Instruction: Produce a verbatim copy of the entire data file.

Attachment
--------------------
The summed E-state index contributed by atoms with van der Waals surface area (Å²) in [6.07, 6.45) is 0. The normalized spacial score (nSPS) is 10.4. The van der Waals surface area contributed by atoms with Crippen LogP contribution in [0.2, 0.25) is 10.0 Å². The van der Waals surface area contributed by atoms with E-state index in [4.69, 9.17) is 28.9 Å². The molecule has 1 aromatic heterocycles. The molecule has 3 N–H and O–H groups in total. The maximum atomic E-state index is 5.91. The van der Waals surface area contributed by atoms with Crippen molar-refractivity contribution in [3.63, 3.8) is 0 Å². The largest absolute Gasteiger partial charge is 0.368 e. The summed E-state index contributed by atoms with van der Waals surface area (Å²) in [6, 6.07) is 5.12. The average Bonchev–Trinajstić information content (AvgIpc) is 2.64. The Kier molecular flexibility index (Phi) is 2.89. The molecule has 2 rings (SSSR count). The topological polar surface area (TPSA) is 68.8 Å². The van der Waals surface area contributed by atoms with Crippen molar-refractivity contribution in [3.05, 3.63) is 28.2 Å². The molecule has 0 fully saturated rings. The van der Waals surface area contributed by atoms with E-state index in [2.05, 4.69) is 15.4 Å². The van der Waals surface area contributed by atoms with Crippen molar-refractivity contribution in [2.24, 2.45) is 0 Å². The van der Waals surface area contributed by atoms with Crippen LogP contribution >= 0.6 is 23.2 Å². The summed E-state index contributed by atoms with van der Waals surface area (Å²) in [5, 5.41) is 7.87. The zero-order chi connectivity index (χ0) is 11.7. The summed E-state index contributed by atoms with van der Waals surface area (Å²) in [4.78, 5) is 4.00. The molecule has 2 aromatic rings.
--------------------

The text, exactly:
The summed E-state index contributed by atoms with van der Waals surface area (Å²) in [6.07, 6.45) is 0. The normalized spacial score (nSPS) is 10.4. The van der Waals surface area contributed by atoms with Crippen LogP contribution in [0.2, 0.25) is 10.0 Å². The van der Waals surface area contributed by atoms with E-state index in [4.69, 9.17) is 28.9 Å². The molecule has 1 aromatic heterocycles. The molecule has 3 N–H and O–H groups in total. The maximum atomic E-state index is 5.91. The van der Waals surface area contributed by atoms with Crippen molar-refractivity contribution in [3.63, 3.8) is 0 Å². The largest absolute Gasteiger partial charge is 0.368 e. The summed E-state index contributed by atoms with van der Waals surface area (Å²) in [6, 6.07) is 5.12. The average Bonchev–Trinajstić information content (AvgIpc) is 2.64. The Kier molecular flexibility index (Phi) is 2.89. The molecule has 2 rings (SSSR count). The topological polar surface area (TPSA) is 68.8 Å². The van der Waals surface area contributed by atoms with Crippen molar-refractivity contribution in [3.05, 3.63) is 28.2 Å². The molecule has 0 fully saturated rings. The van der Waals surface area contributed by atoms with E-state index in [2.05, 4.69) is 15.4 Å². The van der Waals surface area contributed by atoms with Crippen molar-refractivity contribution in [2.24, 2.45) is 0 Å². The van der Waals surface area contributed by atoms with Crippen LogP contribution >= 0.6 is 23.2 Å². The summed E-state index contributed by atoms with van der Waals surface area (Å²) in [5, 5.41) is 7.87. The zero-order chi connectivity index (χ0) is 11.7. The summed E-state index contributed by atoms with van der Waals surface area (Å²) in [4.78, 5) is 4.00. The molecule has 2 aromatic rings.